Hiroki Kikuta – The Unbreakable Unity – Review and Thoughts

by Jason Parker (Ragachak)

Hiroki Kikuta - The Unbreakable Unity

Hiroki Kikuta is a fascinating, incredible composer. He may not have composed for as many games like say, Yasunori Mitsuda or Nobuo Uematsu, he still has left an indelible mark on RPGs/video games in general, over the years. He’s still actively composing, with upcoming work in Indivisible, which I’m quite excited for. But what he is most known for in the West is Secret of Mana, one of the greatest RPGs of all time. Hiroki Kikuta is without a doubt one of my all-time favorite composers and he has put together something truly special here. Yeah, I said it. Hell, Tangledeep also has some of Hiroki Kikuta’s work in it, which is a game I definitely want to spend more time with. Today’s album is a really unique one. I can’t really dissect it on a track-per-track basis, because it’s one track. Back in the day, a lot of chiptune OSTs were one long track, instead of a collection of separate midi files. I used to have quite a lot of them on an old hard drive, and it was nice to just settle in, and listen to a game’s original, unaltered music.

The Unbreakable Unity is a tribute to Hiroki Kikuta’s earlier 16-bit days, with a near 40-minute track. It has that distinct Super Nintendo feel, and makes me think of Secret of Mana more than anything else. Listening to it is incredibly peaceful, and having to listen to the entire album without breaking or stopping takes me back in time. The Super Nintendo’s sound chip was unique, and no console before or since has been able to duplicate the incredible feats it offered. A lot of the beats and sounds you hear in The Unbreakable Unity will feel familiar if you played Secret of Mana or Trials of Mana, but in a new, exciting way. It feels like it belongs to an RPG that doesn’t exist but should. Kikuta received the idea for this album after viewing Alfons Mucha’s The Slav Epic. This piece of art inspired The Unbreakable Unity, which serves as a theme for a dark natural dungeon, or perhaps a confusing forest. Something awaits in a glen, hidden until prophecy and urgency call for it again.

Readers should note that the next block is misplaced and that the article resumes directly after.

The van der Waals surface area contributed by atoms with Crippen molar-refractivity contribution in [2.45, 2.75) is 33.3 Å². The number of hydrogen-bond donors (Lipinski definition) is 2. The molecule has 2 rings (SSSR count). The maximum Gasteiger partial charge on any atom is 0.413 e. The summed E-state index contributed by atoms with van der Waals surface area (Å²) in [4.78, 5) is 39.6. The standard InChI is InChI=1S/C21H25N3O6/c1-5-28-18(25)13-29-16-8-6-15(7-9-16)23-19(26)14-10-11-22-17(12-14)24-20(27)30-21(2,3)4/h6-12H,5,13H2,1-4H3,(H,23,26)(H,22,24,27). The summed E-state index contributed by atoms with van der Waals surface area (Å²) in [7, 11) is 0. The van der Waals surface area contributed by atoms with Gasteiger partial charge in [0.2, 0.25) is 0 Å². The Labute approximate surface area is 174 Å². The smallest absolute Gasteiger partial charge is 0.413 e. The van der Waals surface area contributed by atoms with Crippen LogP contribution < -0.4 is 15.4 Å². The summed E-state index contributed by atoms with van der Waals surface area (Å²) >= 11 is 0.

Before opening up the press release, I listened to the song, and the feeling I got was certainly that of a mystical forest. This music is for a nice, long forest dungeon with a hidden power lurking deep within. Perhaps a source of Mana awaits, or this could be where the legendary Mana Blade is left hiding, covered in moss and rust. All it needs now is an intrepid hero to stumble upon it and free it, before bopping Rabites with it. It’s a soothing, relaxing song, but still manages to create tension and a sense of unease. You have no idea what’s hiding in these woods, whether it is good or ill. The woodwinds and beautiful SNES-era synthesizer are paired nicely, and I’m just waiting for the bushes to rustle and an adorable foe to leap out! You can find The Unbreakable Unity: Memory of Nostalgic S-NES Sound album on Bandcamp now, and I highly recommend you go pick it up.

Hiroki Kikuta recently discussed his album, saying this:

“The distinctive SNES sound was a result of hardware specifications. To tell the truth, it reminds of the many laborious days I spent on this music in the past. However, I recently found anew that the SNES sound is extremely important for people who played RPGs in the ’90s. Many become happy when they hear this good old SNES sound. I enjoy it, too! So I decided to create new SNES music that is fresh yet nostalgic!”

Social Media :